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Oscar Picks 2009

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Can Wolverine save the Oscars? It seems a rather odd request for an X-Man, but after mixing it up with a variety of comedic hosts (Letterman, Martin, Stewart) and being met with increasingly dwindling ratings, the awards show will need a superhero to rescue it this year. The question is: Is Hugh Jackman’s plan of hosting a “more intimate” Oscar ceremony what is needed?

First, there is not really a blockbuster of the bunch (Benjamin Button is the highest grosser, but it's hard to find someone who really loved the film).

Second, the nation's largest economic recession in decades hardly feels like a time to celebrate the glitz and glamour of Hollywood. ("Hmmm… can I feed my children and myself tomorr…oooh, is she wearing Versaci?")

Third, no disrespect to Jackman, but how intimate can a bloated, three-plus hour extravaganza soaking in Hollywood excess be?

He has a Herculean task tomorrow, and Academy of Motion Picture Arts and Science president Sid Ganis’s proclamation of a “truly different” ceremony does little to allay fears (Rob Lowe dancing with Snow White was certainly “different”). As done in the past, I will break the main categories in what will win and what should win.


  • The Curious Case of Benjamin Button
  • Frost/Nixon
  • Milk
  • The Reader
  • Slumdog Millionaire

What will win: Slumdog has been on a roll, and it's the plucky underdog story that seems to dominate the awards of late (see the entirely overrated Juno and the sweet-but-marginal Little Miss Sunshine).

What should win: Honestly, none of these choices are truly worthy of being called the best film of the year, but for sheer visionary achievement, Benjamin Button is deserving for its epic sweep, seamless CGI, and thematic heft.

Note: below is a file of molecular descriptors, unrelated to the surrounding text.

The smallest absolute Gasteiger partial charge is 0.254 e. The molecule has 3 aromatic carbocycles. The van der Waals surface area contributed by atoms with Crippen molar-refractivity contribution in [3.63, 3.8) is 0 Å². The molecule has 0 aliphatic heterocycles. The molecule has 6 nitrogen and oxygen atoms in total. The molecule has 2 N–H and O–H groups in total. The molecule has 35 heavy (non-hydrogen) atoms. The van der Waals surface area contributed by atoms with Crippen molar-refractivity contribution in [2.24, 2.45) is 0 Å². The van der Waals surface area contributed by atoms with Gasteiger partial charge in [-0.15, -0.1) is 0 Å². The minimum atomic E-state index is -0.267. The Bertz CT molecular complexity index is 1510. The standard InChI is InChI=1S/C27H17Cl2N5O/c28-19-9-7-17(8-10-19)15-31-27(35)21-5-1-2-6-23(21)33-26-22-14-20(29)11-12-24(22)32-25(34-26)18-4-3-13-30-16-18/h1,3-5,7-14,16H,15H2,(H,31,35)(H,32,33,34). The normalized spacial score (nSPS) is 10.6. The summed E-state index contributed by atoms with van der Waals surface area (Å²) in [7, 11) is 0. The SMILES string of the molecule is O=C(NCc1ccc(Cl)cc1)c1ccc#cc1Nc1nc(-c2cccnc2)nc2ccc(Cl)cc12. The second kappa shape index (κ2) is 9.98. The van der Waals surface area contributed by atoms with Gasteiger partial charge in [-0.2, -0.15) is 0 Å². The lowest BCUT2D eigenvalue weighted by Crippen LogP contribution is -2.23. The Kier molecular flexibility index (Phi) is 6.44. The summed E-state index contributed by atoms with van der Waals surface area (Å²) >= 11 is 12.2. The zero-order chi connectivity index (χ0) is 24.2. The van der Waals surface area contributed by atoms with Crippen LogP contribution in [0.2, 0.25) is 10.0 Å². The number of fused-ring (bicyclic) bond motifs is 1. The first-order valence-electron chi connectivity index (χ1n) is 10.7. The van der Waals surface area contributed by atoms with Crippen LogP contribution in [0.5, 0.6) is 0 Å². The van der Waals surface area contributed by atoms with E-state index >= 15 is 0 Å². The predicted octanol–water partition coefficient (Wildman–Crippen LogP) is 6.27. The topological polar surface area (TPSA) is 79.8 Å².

• Anne Hathaway, Rachel Getting Married
  • Angelina Jolie, Changeling
  • Melissa Leo, Frozen River
  • Meryl Streep, Doubt
  • Kate Winslet, The Reader

Who will win: Winslet's Golden Globe win ups her chances for Oscar glory, and her winless streak combined with two strong 2008 performances should increase her chances here.

Who should win: Those few who have witnessed Leo's note-perfect performance in River will not soon forget it.


  • Frank Langella, Frost/Nixon
  • Sean Penn, Milk
  • Brad Pitt, The Curious Case of Benjamin Button
  • Mickey Rourke, The Wrestler
  • Richard Jenkins, The Visitor

Who will win: Rourke has been rapidly exhausting his goodwill with his erratic off-screen behavior (which is just puzzling, as he's not getting the award for his lifestyle). Nonetheless, look for Penn's earnest embodiment to eke out a victory.

Who should win: Rourke. While his face may have changed over the years, his talent continues to mesmerize.


  • Amy Adams, Doubt
  • Penelope Cruz, Vicky Cristina Barcelona
  • Viola Davis, Doubt
  • Taraji P. Henson, The Curious Case of Benjamin Button
  • Marisa Tomei, The Wrestler

Who will win: Cruz has been the slow and steady one in this race, and was the standout of Woody Allen's sexed-up dramedy. And while Davis was equally impressive, her marginal role in Doubt may not be enough against some of the meatier roles.

Who should win: Between The Wrestler and last year's Before the Devil Knows You’re Dead Tomei has bared herself to the audience in ways no other mainstream actress of her generation has.


  • Josh Brolin, Milk
  • Robert Downey Jr., Tropic Thunder
  • Philip Seymour Hoffman, Doubt
  • Heath Ledger, The Dark Knight
  • Michael Shannon, Revolutionary Road

Who should and will: A much deserving Heath Ledger.


  • Danny Boyle, Slumdog Millionaire
  • Stephen Daldry, The Reader
  • David Fincher, The Curious Case of Benjamin Button
  • Ron Howard, Frost/Nixon
  • Gus Van Sant, Milk

Who will win: Danny Boyle. For all its sentimental faults, he raised Slumdog with skill and technical verisimilitude.

Who should win: It always seems as though this category exists for voters to split love between two Best Picture favorites, so since I selected Benjamin for the top honors, it's only fitting that Fincher should prevail here.